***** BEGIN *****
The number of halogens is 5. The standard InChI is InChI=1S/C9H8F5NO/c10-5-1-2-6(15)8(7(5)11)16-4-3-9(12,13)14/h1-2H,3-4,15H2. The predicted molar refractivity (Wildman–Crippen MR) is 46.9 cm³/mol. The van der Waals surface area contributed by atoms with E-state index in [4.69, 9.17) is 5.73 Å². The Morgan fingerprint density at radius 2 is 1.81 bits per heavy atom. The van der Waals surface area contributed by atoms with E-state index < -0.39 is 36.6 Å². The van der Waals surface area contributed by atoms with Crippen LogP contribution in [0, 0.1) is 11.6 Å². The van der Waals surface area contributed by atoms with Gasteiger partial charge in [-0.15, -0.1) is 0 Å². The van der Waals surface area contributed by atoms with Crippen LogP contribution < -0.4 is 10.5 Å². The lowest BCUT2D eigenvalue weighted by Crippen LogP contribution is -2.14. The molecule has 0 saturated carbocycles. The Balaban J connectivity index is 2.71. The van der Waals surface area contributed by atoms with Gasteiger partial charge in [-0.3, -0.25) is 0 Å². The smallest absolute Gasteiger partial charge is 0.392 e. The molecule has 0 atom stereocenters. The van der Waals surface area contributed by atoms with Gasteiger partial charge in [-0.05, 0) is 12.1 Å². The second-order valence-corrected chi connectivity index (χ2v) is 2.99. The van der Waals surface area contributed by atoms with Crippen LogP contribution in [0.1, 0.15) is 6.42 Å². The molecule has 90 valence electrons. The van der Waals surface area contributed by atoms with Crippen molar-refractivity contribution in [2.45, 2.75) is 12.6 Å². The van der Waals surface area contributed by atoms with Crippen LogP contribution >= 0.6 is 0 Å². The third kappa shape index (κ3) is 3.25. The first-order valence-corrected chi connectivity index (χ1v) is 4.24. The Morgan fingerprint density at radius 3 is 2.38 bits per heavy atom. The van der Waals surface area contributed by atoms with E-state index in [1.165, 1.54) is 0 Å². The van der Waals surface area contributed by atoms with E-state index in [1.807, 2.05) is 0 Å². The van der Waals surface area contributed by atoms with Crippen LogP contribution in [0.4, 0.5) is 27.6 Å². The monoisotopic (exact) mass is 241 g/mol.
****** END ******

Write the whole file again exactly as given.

The number of halogens is 5. The standard InChI is InChI=1S/C9H8F5NO/c10-5-1-2-6(15)8(7(5)11)16-4-3-9(12,13)14/h1-2H,3-4,15H2. The predicted molar refractivity (Wildman–Crippen MR) is 46.9 cm³/mol. The van der Waals surface area contributed by atoms with E-state index in [4.69, 9.17) is 5.73 Å². The Morgan fingerprint density at radius 2 is 1.81 bits per heavy atom. The van der Waals surface area contributed by atoms with E-state index < -0.39 is 36.6 Å². The van der Waals surface area contributed by atoms with Crippen LogP contribution in [0, 0.1) is 11.6 Å². The van der Waals surface area contributed by atoms with Gasteiger partial charge in [-0.15, -0.1) is 0 Å². The van der Waals surface area contributed by atoms with Crippen LogP contribution < -0.4 is 10.5 Å². The lowest BCUT2D eigenvalue weighted by Crippen LogP contribution is -2.14. The molecule has 0 saturated carbocycles. The Balaban J connectivity index is 2.71. The van der Waals surface area contributed by atoms with Gasteiger partial charge in [-0.3, -0.25) is 0 Å². The smallest absolute Gasteiger partial charge is 0.392 e. The molecule has 0 atom stereocenters. The van der Waals surface area contributed by atoms with Gasteiger partial charge in [-0.05, 0) is 12.1 Å². The second-order valence-corrected chi connectivity index (χ2v) is 2.99. The van der Waals surface area contributed by atoms with Crippen LogP contribution in [0.1, 0.15) is 6.42 Å². The molecule has 90 valence electrons. The van der Waals surface area contributed by atoms with Crippen molar-refractivity contribution in [2.45, 2.75) is 12.6 Å². The van der Waals surface area contributed by atoms with Crippen LogP contribution >= 0.6 is 0 Å². The third kappa shape index (κ3) is 3.25. The first-order valence-corrected chi connectivity index (χ1v) is 4.24. The Morgan fingerprint density at radius 3 is 2.38 bits per heavy atom. The van der Waals surface area contributed by atoms with E-state index in [1.165, 1.54) is 0 Å². The van der Waals surface area contributed by atoms with E-state index in [1.807, 2.05) is 0 Å². The van der Waals surface area contributed by atoms with Crippen LogP contribution in [0.4, 0.5) is 27.6 Å². The monoisotopic (exact) mass is 241 g/mol.